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Sunday, December 07, 2008

roasted sweet potato slices and broccoli with parsley pesto


eating with your eyes

It’s a cliché, but true…  if something looks pretty on the plate, it’s more appetizing and appealing to the palate! I’m never one for constructing elaborate garnishes; carving radish rosettes or deep-frying sage leaves has never been my forte. But I do love to serve vibrantly-colored and contrasting dishes together! This has two benefits: the plate looks lovely and the meal is packed with nutrients! A classic combination is orange vegetables with dark greens, as shown here…  and I can’t ever seem to get enough of this pairing in the wintertime. When I’m planning a meal, I try and imagine what color the dish will be, and then think about what foods would provide good contrast.

This is one of my favorite suppers (not to mention great lunch leftovers), and it couldn’t be simpler…  You really don’t need anything else! The slow-roasted caramelized sweet potatoes go so nicely with the savory broccoli. You can use my parsley pesto recipe, or just use pesto from the store.


roasted sweet potato or yam slices

This recipe is based on one from Cook’s Illustrated.  First, let’s get our terminology straight. Sweet potatoes like the ones I’ve used in this recipe are usually called yams in the grocery store—for example, garnet yams.

Starting the sweet potatoes in a cold oven keeps the temperature lower at first, to allow more of the starches in the sweet potatoes to convert to sugars. Then the 425-degree final temperature browns and caramelizes them. Trimming the small ends of the sweet potatoes prevents them from burning. If you prefer not to peel the potatoes, just scrub them well before cutting.

3 pounds yams or sweet potatoes (about 6 medium), ends trimmed, peeled, rinsed, and cut into 3/4-inch thick rounds
2 tablespoons olive oil
1 teaspoon sea salt or kosher salt

1. Toss sweet potatoes in large bowl with oil and salt until evenly coated. Grease a large rimmed baking sheet with olive oil or cooking spray.
2. Arrange sweet potatoes in single layer on baking sheet and cover tightly with aluminum foil. Adjust oven rack to middle position and place yams in COLD OVEN. Turn oven on to 425 degrees and cook sweet potatoes 30 minutes.
3. Carefully remove foil, and return sweet potatoes to oven and cook until bottom edges of yams are golden brown, 15 to 25 minutes. If they are very tender and brown, they are already done! (Whether they are done or not will depend on how fast your oven heats up.) If not tender yet, go to Step 4.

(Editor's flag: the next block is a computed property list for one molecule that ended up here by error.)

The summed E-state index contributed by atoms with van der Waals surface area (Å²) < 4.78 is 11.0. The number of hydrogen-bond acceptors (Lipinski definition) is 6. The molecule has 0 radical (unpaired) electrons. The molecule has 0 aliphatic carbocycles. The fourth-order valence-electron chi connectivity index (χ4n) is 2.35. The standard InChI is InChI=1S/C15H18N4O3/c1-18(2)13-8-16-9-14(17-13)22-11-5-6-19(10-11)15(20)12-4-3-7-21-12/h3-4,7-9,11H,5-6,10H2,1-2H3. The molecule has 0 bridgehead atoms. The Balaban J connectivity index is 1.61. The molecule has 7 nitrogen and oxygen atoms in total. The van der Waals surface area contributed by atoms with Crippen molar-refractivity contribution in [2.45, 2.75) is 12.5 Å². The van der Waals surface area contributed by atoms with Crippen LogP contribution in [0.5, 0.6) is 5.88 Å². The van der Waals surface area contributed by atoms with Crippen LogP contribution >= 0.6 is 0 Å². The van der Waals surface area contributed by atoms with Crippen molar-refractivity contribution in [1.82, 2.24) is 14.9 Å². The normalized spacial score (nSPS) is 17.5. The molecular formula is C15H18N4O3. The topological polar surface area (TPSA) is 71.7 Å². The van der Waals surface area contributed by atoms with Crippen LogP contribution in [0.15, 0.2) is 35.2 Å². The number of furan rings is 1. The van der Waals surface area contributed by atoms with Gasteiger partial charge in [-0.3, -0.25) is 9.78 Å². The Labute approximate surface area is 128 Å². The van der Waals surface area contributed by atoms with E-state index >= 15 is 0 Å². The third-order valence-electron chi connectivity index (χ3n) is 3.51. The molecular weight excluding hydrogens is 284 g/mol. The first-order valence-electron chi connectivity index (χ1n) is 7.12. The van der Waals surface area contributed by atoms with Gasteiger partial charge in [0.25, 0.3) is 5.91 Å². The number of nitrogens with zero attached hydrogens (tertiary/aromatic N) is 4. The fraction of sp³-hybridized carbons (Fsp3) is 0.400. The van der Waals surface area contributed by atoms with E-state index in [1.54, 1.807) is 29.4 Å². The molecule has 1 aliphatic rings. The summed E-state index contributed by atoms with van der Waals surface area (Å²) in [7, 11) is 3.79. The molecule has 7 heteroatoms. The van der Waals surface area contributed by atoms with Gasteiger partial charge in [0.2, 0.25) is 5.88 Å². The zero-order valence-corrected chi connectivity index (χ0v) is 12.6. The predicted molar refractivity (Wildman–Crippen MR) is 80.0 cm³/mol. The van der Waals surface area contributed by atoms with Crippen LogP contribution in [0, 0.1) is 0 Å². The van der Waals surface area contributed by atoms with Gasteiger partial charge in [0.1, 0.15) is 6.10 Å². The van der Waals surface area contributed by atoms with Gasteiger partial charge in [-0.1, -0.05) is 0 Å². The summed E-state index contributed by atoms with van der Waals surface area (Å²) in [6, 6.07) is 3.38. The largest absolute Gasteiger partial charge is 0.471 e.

4. Use a spatula to flip slices over. Continue to roast until bottom edges of sweet potatoes are golden brown, and they are quite soft in the center, 10 to 20 minutes longer.
5. Remove from oven; transfer to platter and serve.

broccoli with parsley pesto

You can make this recipe with my parsley pesto, below, or just use prepared pesto from the store. Either way, it’s great with the sweet potatoes! And it’s great left-over, as well.

2 pounds broccoli
½ to 1 cup Parsley Pesto
sea salt or kosher salt
freshly-ground pepper

1. Make the pesto, and put a generous dollop of it in the bottom of a large bowl. If already made and frozen, put a nice-sized hunk of frozen pesto in the bottom of a large bowl to thaw. (I usually put it in a big ceramic bowl and nuke it for a minute in the microwave.)
2. Peel the broccoli stalks if the skin is tough, starting from the bottom of the stem, using a paring knife—the thick skin will peel away from the stalk. Then slice the stalks into coins less than ¼” thick. Cut the florets into bite-sized pieces.
3. Put about an inch of water in the bottom of a pot that you can put a steamer basket in. Cover the pot and bring the water to a boil. When the water boils, put the broccoli stems in the steamer basket and steam for 4-6 minutes until barely tender. Check them every minute after 4 minutes, poking with a sharp paring knife.
4. Remove the stems, shake excess water off, and toss them in the bowl with the pesto.
5. Put the broccoli florets in the steamer, and steam for 3-5 minutes until just tender, keeping a close eye on them. Toss them with the stems and pesto. Taste for more pesto and add more if you like. You’ll need to use more parsley pesto than basil pesto, since it’s not quite as pungent as basil pesto. Season with salt and pepper if needed, and serve!

Parsley Pesto
This recipe makes more than you’ll need for the broccoli recipe, but you can very easily freeze the extra. Make sure to label it “parsley” because you don’t want to mistake it for basil pesto, later.

2 cloves garlic
½ teaspoon sea salt or kosher salt
4 cups packed parsley leaves
½ cup pine nuts
¾ cup extra virgin olive oil

1. In a food processor, chop the garlic with the salt.
2. Add the parsley leaves and pine nuts, and turn on the motor, beginning to grind the parsley. It’s OK if all the leaves aren’t incorporated yet.
3. While the motor is running, pour in the olive oil gradually. Let the blade run for a while to puree the mixture. It won’t be very smooth, but I find it impossible to get the parsley pesto smooth, anyway—the leaves are too tough. But it’s still delicious! 
4. Taste for salt, and add more as needed.
5. Use what you’d like for tonight’s dinner, then scoop the rest into a freezer ziplock bag and freeze flat.



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